Author(s): Raghu Gopal
The frenzied sales event known as Black Friday has become the unofficial start of the Christmas shopping season in the US. Shoppers rush to stores to find perceived bargains, sometimes lining up for hours or even overnight to grab a deal. The day traditionally begins the Friday after Thanksgiving Day, but in recent years it has crept into Thanksgiving Day itself, as many stores open their doors hours ahead of time in hopes of increasing their profit.
Black Friday sales have also spread online, with e-commerce becoming a vital element. This year, the event saw sales on the Internet reportedly hit $6.2 billion, with shopping through mobile devices apparently accounting for $2.2 billion.
But the big online shopping day in the US now appears to be Cyber Monday, an occasion invented to be the digital equivalent of Black Friday. It has been a fantastic success and has extended to countries around the globe.
This year's Cyber Monday seems poised to be the most successful ever, with an estimated total of $7.9 billion in online sales. Overall, Americans spent close to $24.2 billion online over the five-day period beginning on Thanksgiving Day and ending on Cyber Monday, according to Adobe Analytics. However, we note that these numbers pale in comparison with Alibaba's Global Shopping Festival earlier in November, when the Chinese e-commerce giant raked in almost $31 billion in sales (see Alibaba's Annual Tradition Continues).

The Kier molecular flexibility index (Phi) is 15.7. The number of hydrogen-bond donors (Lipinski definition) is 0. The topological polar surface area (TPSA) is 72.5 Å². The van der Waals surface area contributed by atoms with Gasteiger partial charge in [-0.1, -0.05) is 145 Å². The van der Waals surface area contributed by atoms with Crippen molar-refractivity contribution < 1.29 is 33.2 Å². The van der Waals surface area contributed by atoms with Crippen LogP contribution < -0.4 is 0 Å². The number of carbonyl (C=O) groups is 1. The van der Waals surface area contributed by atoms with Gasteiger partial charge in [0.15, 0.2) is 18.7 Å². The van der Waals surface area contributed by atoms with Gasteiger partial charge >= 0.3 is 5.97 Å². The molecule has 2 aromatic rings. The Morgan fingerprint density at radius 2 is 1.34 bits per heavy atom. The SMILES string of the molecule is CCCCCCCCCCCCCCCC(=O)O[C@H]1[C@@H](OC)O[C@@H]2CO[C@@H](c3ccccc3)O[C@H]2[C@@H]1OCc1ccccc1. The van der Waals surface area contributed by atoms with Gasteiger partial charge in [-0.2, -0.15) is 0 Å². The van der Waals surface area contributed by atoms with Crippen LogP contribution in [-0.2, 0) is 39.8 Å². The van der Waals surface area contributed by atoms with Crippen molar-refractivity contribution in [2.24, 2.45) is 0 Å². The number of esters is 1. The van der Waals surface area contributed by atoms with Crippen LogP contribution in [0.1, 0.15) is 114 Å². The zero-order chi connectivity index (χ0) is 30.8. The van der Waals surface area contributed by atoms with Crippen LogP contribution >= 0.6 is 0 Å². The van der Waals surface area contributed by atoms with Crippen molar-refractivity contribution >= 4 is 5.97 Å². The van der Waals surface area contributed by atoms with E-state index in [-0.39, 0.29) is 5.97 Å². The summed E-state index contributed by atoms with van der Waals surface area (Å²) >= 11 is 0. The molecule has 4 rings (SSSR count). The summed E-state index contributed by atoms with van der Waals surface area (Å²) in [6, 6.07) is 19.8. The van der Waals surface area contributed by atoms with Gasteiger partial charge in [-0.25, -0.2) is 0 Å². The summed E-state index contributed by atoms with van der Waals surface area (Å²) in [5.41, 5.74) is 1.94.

Bricks-and-mortar stores such as Macy's and Target, have picked up on the growing importance of mobile-based shopping and have made big improvements to their shopping apps. And as footfall in physical locations continues to dwindle, some retailers are exploring how they can use their apps to lure shoppers back to stores, where sales are typically more profitable. Walmart, for example, added store maps to its app prior to the holidays, letting customers pinpoint exactly where an item is and plot out their trips before they arrive.
Physical and digital shopping are no longer mutually exclusive. The lines have blurred between the two and retailers have been finding ways to benefit from combining the best of both worlds. While e-commerce companies are expanding their physical presence, for example, Amazon is joining forces with Kohl's to process returns, traditional retailers like Walmart and Macy's are investing more on e-commerce and using their store fleets to support services such as in-store collection.
We believe that retailers must cater to the growing number of customers making purchases from mobile devices, and who are playing an increasingly important role in the overall US retail sector. In previous years, mobile shopping has been hampered by bad checkout experiences, poor navigation and small screens. All this is changing as retailers make efforts to ensure the buying journey on mobile devices is smoother than ever and we expect the trend to continue.